Saturday, November 22, 2008

The Best on Betio

The Japanese commander of the force holding the tiny atoll boasted that it would take "a million men a hundred years" to wrest control of the island from him and his well-fortified troops.

Sixty-five years ago today, after only 76 hours of fighting, the Second Marine Division declared the primary island of Betio in the South Pacific Tarawa atoll "secured" and firmly in the hands of American forces beginning their island-hopping counterattack against the Empire of Japan. The cost was very high--nearly seventeen hundred Marines and sailors died in the initial landings and during the ferocious fighting over the next three days. In retrospect, many considered the assault on Tarawa unworthy of the high cost in men. In his post war memoirs, the commander of Marine forces in the Pacific, General Holland M. "Howling Mad" Smith, denounced the Joint Chiefs' decision to seize the island, claiming that we could have "let it wither on the vine" isolating it and its formidable defenses from other US-held Pacific positions and with carrier airpower.

But, the assault on Tarawa provided a treasure trove of lessons regarding the conduct of modern amphibious warfare, the doctrine and equipment for which had only been in development for less than two decades. Tarawa demonstrated the need for detailed intelligence regarding the near-shore waters (obstacles, beach gradient, tides, etc...) of the amphibious objective. Many of the casualties in the initial assault on Tarawa had occurred when unexpected low tides had prevented landing craft from crossing the reef protecting the beach--hundreds of Marines died wading the several hundred yards from reef to beach through murderous Japanese artillery and machine gun fire. Tarawa demonstrated the ineffectiveness of naval gunfire and aerial bombardment against well-fortified and deeply buried defensive positions. Perhaps most of all, Tarawa, and the assaults on other highly fortified Japanese-held islands (Guam, Peliliu, Iwo Jima, Okinawa, et al.) gave US operational planners a blood-chilling glimpse at the probable cost of the landings on the Japanese home islands projected for the winter of 1945/46.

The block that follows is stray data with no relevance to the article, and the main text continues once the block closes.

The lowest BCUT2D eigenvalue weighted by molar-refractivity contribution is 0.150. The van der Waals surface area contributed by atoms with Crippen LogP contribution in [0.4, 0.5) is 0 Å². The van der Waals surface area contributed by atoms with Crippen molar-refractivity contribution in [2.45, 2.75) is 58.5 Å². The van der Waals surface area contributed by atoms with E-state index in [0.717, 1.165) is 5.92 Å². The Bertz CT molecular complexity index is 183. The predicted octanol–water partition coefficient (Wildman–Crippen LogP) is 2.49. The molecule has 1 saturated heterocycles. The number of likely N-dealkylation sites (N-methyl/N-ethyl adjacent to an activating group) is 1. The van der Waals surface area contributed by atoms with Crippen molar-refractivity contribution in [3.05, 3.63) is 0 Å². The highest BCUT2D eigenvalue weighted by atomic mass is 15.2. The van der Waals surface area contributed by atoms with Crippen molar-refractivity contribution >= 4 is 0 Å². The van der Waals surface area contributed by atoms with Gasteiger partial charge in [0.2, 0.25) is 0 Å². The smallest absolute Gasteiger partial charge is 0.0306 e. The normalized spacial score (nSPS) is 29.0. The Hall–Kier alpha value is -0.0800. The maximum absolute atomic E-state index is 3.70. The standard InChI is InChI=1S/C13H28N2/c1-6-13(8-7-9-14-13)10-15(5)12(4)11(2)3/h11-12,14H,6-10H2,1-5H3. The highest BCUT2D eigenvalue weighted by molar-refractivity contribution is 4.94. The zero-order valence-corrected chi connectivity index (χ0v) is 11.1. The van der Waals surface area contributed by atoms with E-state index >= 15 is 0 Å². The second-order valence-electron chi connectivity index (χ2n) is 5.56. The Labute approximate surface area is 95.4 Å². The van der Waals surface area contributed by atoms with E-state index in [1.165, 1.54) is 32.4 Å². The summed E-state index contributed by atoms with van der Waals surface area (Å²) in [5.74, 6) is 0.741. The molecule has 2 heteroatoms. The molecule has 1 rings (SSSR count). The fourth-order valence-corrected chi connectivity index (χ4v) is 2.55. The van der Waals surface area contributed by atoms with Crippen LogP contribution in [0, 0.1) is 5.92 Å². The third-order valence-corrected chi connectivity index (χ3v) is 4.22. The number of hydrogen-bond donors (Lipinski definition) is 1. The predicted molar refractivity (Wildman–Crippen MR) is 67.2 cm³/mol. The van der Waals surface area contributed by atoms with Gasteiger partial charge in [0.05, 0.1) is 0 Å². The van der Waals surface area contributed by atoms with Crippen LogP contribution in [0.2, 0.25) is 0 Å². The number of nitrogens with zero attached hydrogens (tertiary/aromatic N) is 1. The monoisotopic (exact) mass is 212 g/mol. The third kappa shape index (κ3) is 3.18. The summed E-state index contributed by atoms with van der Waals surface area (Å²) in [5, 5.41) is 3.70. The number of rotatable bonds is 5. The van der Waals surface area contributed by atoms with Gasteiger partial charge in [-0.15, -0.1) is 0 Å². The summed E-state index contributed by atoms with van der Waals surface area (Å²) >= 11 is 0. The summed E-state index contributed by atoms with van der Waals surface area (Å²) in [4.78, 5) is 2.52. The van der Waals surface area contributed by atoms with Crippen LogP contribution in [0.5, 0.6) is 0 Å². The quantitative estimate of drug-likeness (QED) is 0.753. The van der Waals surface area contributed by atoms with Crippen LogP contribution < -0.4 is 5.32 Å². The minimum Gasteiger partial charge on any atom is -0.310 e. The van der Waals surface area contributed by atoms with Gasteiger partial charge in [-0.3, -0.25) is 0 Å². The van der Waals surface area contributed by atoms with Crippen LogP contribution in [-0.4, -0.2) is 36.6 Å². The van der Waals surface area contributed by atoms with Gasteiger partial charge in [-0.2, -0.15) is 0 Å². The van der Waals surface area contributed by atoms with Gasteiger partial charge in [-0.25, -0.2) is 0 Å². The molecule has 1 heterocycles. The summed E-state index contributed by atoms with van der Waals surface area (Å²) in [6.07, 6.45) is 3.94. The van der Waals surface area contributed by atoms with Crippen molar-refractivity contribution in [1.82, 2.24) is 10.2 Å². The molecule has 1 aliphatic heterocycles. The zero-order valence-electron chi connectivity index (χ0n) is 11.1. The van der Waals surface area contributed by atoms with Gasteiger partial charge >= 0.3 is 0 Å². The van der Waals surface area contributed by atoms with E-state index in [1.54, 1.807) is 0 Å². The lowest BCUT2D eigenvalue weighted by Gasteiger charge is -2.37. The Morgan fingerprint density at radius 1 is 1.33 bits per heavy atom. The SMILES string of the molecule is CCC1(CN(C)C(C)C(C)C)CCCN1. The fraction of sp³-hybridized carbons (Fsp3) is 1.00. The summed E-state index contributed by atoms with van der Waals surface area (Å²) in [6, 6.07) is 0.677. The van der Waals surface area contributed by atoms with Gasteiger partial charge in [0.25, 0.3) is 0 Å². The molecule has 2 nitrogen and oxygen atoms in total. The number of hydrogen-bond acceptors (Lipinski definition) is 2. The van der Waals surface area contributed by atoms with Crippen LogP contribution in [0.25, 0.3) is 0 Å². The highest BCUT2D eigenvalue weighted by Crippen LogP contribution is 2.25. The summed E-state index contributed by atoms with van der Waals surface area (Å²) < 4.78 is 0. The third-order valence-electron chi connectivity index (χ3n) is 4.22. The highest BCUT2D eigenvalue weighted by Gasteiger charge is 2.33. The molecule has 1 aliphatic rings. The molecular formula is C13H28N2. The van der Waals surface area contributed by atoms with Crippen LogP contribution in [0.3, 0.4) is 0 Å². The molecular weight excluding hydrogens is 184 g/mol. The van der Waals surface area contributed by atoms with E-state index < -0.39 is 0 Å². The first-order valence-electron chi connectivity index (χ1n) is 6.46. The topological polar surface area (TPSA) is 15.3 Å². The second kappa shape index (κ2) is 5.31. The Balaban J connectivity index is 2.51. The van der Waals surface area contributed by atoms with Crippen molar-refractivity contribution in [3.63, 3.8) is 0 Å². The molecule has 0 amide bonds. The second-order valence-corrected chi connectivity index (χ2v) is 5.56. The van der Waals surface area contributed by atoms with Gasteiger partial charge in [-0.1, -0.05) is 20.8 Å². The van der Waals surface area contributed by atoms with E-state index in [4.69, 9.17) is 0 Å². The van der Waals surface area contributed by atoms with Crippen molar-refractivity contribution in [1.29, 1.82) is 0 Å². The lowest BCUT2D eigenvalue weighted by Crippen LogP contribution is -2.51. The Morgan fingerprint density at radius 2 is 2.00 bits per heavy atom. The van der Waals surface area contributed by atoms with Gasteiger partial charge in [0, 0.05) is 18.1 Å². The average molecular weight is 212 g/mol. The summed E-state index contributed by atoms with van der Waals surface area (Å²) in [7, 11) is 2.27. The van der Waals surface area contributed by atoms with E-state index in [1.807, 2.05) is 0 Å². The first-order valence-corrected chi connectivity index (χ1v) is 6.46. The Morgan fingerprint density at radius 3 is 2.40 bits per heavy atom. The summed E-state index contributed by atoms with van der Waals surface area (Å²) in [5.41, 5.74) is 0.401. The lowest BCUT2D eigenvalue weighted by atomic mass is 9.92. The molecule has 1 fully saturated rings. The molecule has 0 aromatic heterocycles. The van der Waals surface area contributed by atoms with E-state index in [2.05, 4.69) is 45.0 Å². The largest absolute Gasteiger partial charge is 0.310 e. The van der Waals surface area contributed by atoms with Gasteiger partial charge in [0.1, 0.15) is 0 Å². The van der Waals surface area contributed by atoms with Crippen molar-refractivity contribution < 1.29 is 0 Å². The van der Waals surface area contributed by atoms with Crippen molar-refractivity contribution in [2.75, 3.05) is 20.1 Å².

Sixty-five years ago, today, the men of the Second Marine Division stood the bloodied and exhausted victors of a fight that showed Japan that they were not the planet's only repository of fighting spirit.
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